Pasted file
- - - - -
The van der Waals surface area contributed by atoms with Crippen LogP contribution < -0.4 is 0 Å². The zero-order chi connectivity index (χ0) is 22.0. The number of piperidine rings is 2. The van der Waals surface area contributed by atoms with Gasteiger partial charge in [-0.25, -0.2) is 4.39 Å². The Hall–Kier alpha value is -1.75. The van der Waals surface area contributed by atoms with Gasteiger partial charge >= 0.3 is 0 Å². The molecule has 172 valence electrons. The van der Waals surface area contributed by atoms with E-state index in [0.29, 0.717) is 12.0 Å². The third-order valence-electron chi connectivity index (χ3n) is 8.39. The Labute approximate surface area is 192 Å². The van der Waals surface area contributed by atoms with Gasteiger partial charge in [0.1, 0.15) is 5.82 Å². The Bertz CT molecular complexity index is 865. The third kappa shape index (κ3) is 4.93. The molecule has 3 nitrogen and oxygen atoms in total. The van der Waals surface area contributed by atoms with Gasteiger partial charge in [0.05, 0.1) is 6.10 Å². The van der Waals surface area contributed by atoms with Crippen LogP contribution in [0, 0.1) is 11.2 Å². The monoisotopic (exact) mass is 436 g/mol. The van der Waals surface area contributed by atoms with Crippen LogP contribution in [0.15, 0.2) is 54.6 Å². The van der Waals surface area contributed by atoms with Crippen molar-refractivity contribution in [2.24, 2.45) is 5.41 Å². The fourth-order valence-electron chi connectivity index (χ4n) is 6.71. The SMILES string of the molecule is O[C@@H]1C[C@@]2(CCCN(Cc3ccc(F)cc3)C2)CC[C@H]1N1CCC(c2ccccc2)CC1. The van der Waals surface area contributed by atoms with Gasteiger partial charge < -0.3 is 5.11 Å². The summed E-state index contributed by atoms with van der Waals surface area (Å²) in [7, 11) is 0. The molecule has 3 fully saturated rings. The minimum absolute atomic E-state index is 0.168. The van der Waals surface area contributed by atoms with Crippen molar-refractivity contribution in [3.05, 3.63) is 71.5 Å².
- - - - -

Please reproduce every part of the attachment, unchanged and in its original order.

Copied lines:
The van der Waals surface area contributed by atoms with Crippen LogP contribution < -0.4 is 0 Å². The zero-order chi connectivity index (χ0) is 22.0. The number of piperidine rings is 2. The van der Waals surface area contributed by atoms with Gasteiger partial charge in [-0.25, -0.2) is 4.39 Å². The Hall–Kier alpha value is -1.75. The van der Waals surface area contributed by atoms with Gasteiger partial charge >= 0.3 is 0 Å². The molecule has 172 valence electrons. The van der Waals surface area contributed by atoms with E-state index in [0.29, 0.717) is 12.0 Å². The third-order valence-electron chi connectivity index (χ3n) is 8.39. The Labute approximate surface area is 192 Å². The van der Waals surface area contributed by atoms with Gasteiger partial charge in [0.1, 0.15) is 5.82 Å². The Bertz CT molecular complexity index is 865. The third kappa shape index (κ3) is 4.93. The molecule has 3 nitrogen and oxygen atoms in total. The van der Waals surface area contributed by atoms with Gasteiger partial charge in [0.05, 0.1) is 6.10 Å². The van der Waals surface area contributed by atoms with Crippen LogP contribution in [0, 0.1) is 11.2 Å². The monoisotopic (exact) mass is 436 g/mol. The van der Waals surface area contributed by atoms with Crippen LogP contribution in [0.15, 0.2) is 54.6 Å². The van der Waals surface area contributed by atoms with Crippen molar-refractivity contribution in [2.24, 2.45) is 5.41 Å². The fourth-order valence-electron chi connectivity index (χ4n) is 6.71. The SMILES string of the molecule is O[C@@H]1C[C@@]2(CCCN(Cc3ccc(F)cc3)C2)CC[C@H]1N1CCC(c2ccccc2)CC1. The van der Waals surface area contributed by atoms with Gasteiger partial charge < -0.3 is 5.11 Å². The summed E-state index contributed by atoms with van der Waals surface area (Å²) in [7, 11) is 0. The molecule has 3 fully saturated rings. The minimum absolute atomic E-state index is 0.168. The van der Waals surface area contributed by atoms with Crippen molar-refractivity contribution in [3.05, 3.63) is 71.5 Å².